Is Christianity Paradoxical?

I recently happened upon a reference to ‘the many paradoxes of Christianity. I wasn’t sure how I felt about that…and I’ve been thinking on it ever since.

I’m working on a full length post on the topic, but for now, I pose the question to you:

Is Christianity paradoxical?

Update: Here is my full post on the topic.

Advertisements

8 thoughts on “Is Christianity Paradoxical?”

  1. the first thing that comes to mind is death from life, life from death
    if you want your life you will lose it, but if you give your life you will gain it

    thinking something with Paul’s bit in Romans about “what I want to do I do not do and what I don’t want to do I do” might fit too, although it’s not fitting quite so well in my mind at the moment

  2. Yes, absolutely! And I love that. I love that there are things that I can’t explain in my brain, that my heart can only almost get a glimpse of.

  3. I believe that true Christianity is a paradox, as our beliefs seem to defy logic. However, I believe that the average American, who claims Christianity, is generally more of an American and less of a Christian, and thus not very paradoxical within the context of American culture. Looking forward to your fuller post.

  4. About the revealed will- (things contrary to the revealed will happen all the time) Someone once told me that God has a hidden will and a revealed will. Sometimes we are searching for what is revealed, but what is not revealed ( or being contrary to being revealed or being hidden) happen all the time. So what God has chosen for His hidden will happen all the time, we just don’t recognize it as His revealed will. That’s a flexible paradox in itself!!!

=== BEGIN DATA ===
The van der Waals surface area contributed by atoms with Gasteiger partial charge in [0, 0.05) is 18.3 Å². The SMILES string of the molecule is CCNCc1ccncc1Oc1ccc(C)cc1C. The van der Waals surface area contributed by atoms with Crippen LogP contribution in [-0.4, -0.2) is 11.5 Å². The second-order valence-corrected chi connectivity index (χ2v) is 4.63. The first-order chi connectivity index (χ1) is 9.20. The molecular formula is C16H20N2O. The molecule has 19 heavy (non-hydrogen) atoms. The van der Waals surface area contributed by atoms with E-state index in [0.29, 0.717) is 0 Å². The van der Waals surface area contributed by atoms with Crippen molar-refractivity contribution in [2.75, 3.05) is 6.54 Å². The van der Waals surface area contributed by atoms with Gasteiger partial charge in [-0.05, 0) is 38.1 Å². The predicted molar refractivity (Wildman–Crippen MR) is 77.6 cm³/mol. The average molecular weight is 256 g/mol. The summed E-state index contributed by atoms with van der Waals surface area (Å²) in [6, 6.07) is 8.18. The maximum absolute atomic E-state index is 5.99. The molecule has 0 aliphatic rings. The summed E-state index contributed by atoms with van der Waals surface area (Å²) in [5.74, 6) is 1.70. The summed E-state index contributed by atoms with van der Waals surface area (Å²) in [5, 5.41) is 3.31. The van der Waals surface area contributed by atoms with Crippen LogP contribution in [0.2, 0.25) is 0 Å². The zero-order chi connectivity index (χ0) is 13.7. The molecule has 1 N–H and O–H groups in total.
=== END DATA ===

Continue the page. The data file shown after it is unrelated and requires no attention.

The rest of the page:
1. Thanks for sharing your thoughts. You are right – it is good to remember that we don’t see the big picture. God may be doing things that we can’t see or that we don’t understand – and we need to trust him in that.

      What I meant by “revealed will”, though, was direct statements in the Bible concerning what God does or does not will. For example, 2 Pet 3:9 says that God is not willing that any should die without repenting and turning to him, but this happens all the time. How can we say that God’s will is always done, when things that are completely contrary to his will occur very often? Is this a paradox we must accept or should we maybe rethink our theology? I don’t expect you to have the answer, but that is the question I was asking.

Leave a Reply

Fill in your details below or click an icon to log in:

WordPress.com Logo

You are commenting using your WordPress.com account. Log Out / Change )

Twitter picture

You are commenting using your Twitter account. Log Out / Change )

Facebook photo

You are commenting using your Facebook account. Log Out / Change )

Google+ photo

You are commenting using your Google+ account. Log Out / Change )

Connecting to %s